Brian and Bill welcome music biz insider Mike Prince (he works in licensing music for Disney) to discuss Third Eye Blind's self titled debut (1997, Elektra). Masterminded by singer/lyricist Stephan Jenkins, 3EB took off with massive success filed by their infections pop hooks and catchy melodies. Benefiting from a great chemistry with guitarist and co-songwriter Kevin Cadogan, Jenkins famously ousted Cadogan from the band, leading them into a creative and commercial lull. Strangely, the band has lived on, outliving their 90s rock brethren and remaining a vital influence through till today. Mike talks about purchasing CD singles of the band's early hits before finally discovering the album as an art form while listening to a friend's copy on vacation in Las Vegas. Bill, Brian, and Mike discuss how a younger generation is spreading the word about this album, Kevin Cadogan's role in the band and the business dealings that leads to his dismissal, Arion Salazar's cool bass grooves, Brad Hargreaves' pay day, the non-pop oriented tracks on the album, what the heck harmonics are, the influence of Oasis and MTV's the Real World, where the album dips into a "winter" vibe, how the last 3 songs solidify the band's legacy, and more as we make our way through the album track by track!
It's Bonus Song Thursday! Brian and Bill continue talking about the wonders from down under (didn't want to use "Thunder" twice in the same sentence) AC/DC and their tune "Thunderstruck." We discuss how this song and its parent album, the Razor's Edge, were a bit of a comeback for the band and helped solidify their place in the annals of rock. Also, we keep our promise and fill in some of the AC/DC story, getting us up to present day, Then we jump into some listener emails, tackling the controversy surrounding both Napster and Lars Ulrich's count in to the Metallica song "Leper Messiah."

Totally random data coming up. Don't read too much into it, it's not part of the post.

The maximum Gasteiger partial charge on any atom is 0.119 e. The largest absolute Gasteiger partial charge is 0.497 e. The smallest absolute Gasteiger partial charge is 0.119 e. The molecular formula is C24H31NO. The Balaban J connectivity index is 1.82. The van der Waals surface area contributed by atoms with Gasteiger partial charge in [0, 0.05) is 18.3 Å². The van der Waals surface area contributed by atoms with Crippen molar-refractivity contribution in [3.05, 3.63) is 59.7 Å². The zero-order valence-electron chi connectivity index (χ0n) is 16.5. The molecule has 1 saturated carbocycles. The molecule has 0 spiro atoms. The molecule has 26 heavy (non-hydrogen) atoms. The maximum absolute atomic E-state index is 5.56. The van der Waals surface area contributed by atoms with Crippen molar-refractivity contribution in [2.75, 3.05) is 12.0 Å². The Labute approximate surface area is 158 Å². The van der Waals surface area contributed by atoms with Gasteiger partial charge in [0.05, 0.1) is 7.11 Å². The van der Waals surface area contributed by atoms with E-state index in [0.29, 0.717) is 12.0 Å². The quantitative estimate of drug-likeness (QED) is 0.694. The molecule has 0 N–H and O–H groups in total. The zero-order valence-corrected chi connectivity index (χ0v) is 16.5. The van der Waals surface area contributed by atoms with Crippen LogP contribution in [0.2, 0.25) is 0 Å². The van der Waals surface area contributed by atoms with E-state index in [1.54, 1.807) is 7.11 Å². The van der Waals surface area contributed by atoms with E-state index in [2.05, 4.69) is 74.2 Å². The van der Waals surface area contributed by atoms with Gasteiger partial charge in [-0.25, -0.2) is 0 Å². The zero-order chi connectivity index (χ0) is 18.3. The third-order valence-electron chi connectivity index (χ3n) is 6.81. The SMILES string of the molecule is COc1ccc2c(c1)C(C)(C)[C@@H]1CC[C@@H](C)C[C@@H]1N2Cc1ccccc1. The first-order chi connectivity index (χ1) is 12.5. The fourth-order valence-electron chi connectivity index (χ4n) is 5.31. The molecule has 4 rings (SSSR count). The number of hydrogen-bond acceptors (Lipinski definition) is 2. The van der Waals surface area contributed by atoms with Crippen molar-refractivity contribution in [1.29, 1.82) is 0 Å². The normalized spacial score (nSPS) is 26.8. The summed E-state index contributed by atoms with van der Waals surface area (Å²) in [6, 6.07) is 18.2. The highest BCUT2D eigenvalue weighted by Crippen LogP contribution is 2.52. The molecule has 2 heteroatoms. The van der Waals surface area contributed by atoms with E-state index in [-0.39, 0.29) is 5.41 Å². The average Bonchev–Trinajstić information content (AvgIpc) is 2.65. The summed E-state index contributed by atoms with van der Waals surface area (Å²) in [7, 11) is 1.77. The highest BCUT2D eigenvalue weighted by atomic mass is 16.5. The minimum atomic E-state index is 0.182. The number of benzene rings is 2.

Bill and Brian make the best of an odd situation in which a guest was supposed to come on to be our gritty Australian rock and roll connoisseur but ended up not joining us. So we tackle AC/DC's legendary Back in Black (1980, Atlantic). After years of working their way to the top of the Australian charts, the band, founded by brothers Angus and Malcolm Young, broke through to an international audience with 1979's Highway to Hell. Tragically, after a night of heavy drinking, charismatic frontman Bon Scott passed away during the winter of 1980. Choosing to carry on, the band brought in singer Brian Johnson who helped them reach even greater heights of success and critical acclaim. Brian and Bill talk about AC/DC's presence in their younger days, Bill while listening to the radio and Brian while broadcasting on the radio. They also discuss the influence of producer Mutt Lange, Brian Johnson's back story, the band's unique ways of honoring Bon Scott, how the band made it's distinctive sound, Angus' killer leads, the chart topping-ness of the album and its singles, what Max Weinberg might think of Phil Rudd, a bit about if there is any misogyny on the album, and as always a track by track review!